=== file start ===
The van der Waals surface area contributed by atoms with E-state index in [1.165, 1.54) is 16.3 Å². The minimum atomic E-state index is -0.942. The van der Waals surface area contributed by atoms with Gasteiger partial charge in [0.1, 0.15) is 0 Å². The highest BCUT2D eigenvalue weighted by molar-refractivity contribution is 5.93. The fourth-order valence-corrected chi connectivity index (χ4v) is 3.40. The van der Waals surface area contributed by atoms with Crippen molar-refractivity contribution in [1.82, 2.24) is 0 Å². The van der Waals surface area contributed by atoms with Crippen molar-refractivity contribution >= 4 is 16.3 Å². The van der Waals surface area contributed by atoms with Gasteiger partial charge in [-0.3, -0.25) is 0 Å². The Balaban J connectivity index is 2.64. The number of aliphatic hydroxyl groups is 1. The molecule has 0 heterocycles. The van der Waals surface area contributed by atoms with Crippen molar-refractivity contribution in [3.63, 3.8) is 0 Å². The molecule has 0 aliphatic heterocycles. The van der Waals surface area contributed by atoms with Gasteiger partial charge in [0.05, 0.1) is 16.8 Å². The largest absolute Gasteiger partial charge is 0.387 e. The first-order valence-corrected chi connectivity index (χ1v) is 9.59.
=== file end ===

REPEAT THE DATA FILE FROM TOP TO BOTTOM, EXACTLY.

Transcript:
The van der Waals surface area contributed by atoms with E-state index in [1.165, 1.54) is 16.3 Å². The minimum atomic E-state index is -0.942. The van der Waals surface area contributed by atoms with Gasteiger partial charge in [0.1, 0.15) is 0 Å². The highest BCUT2D eigenvalue weighted by molar-refractivity contribution is 5.93. The fourth-order valence-corrected chi connectivity index (χ4v) is 3.40. The van der Waals surface area contributed by atoms with Crippen molar-refractivity contribution in [1.82, 2.24) is 0 Å². The van der Waals surface area contributed by atoms with Crippen molar-refractivity contribution >= 4 is 16.3 Å². The van der Waals surface area contributed by atoms with Gasteiger partial charge in [-0.3, -0.25) is 0 Å². The Balaban J connectivity index is 2.64. The number of aliphatic hydroxyl groups is 1. The molecule has 0 heterocycles. The van der Waals surface area contributed by atoms with Crippen molar-refractivity contribution in [3.63, 3.8) is 0 Å². The molecule has 0 aliphatic heterocycles. The van der Waals surface area contributed by atoms with Gasteiger partial charge in [0.05, 0.1) is 16.8 Å². The largest absolute Gasteiger partial charge is 0.387 e. The first-order valence-corrected chi connectivity index (χ1v) is 9.59.